Well, sort of a broad question, and you touched on it a little bit earlier, but ultimately, what do you hope that people get out of this show? Like if somebody came up to you and said, “This is what this meant to me, this is what it did for me,” what would that be?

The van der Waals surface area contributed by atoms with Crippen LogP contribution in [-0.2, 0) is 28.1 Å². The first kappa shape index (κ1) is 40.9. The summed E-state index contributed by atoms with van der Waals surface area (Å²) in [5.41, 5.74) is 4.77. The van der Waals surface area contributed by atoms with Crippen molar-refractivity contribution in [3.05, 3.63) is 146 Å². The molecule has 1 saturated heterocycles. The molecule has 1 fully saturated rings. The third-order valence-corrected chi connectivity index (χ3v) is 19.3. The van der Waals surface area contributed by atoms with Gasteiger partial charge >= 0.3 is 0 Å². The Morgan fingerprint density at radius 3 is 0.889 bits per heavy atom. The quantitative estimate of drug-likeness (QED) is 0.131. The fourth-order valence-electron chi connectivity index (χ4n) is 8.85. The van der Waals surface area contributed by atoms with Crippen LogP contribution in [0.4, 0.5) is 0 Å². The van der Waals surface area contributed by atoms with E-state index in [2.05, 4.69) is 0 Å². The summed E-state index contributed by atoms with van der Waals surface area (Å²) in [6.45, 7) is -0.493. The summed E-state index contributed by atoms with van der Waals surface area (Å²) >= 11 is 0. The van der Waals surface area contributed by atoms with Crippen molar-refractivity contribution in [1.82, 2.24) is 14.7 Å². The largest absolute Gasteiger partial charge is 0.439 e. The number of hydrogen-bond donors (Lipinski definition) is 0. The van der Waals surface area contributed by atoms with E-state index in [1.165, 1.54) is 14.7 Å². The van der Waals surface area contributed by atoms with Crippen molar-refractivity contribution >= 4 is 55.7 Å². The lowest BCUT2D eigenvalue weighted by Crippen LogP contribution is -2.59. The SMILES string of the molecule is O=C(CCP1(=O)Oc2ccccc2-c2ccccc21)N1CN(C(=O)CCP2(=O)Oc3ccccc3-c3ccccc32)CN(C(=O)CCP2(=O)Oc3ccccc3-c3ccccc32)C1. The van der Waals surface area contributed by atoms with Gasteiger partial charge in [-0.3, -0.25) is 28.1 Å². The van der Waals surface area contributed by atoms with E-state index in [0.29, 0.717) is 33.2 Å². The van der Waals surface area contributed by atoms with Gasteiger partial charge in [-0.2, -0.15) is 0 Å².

Yeah. I feel like there needs to be — again, I’m only trying to provide the service that I get asked the most. Just in the last 30 years, it’s always been, “What advice can you give me? What should I tell my kid? There’s this kid in my church who plays drums, and what advice should I give him?” And I think after seven or eight years, I just got tired of saying the usual cliches, “Yeah, just keep at it, hanging there and have fun.” I didn’t want to do the Creativity for Dummies thing either. So again, there’s a lot of instructional content online. But I think that unless it comes from someone that’s been there… If I could have gotten singing lessons from Babyface or had real interaction with Lionel Richie about songwriting or Helen Reddy about where she grew up listening to records, I think that that goes the extra mile. So really, I guess the only paradigm shift I hope to see is that maybe more people in my position take that position because I’m also at the age now, there’s a lot of eye-rolling, a lot of complaining. “Oh man, music sucks now,” or “Man, it ain’t like how it was,” and all the time I’m like, “That’s our fault.” And I know that I’m effectively using my resources, using my time. Like when I’m doing a DJ gig, I’m trying to teach you guys the history of music in three hours. Praying to God that you’re all Shazaming what I play. It’s not to play higher moral ground or whatever, but it’s just like if I expect anyone born in the aughts to produce anything desirable to the level of which I like it — ’cause we have a lot distracting and competing, like the need to be famous more than the need to be talented, that sort of thing — then this is not gonna change the world. But at least if I could be part of the sea change, great.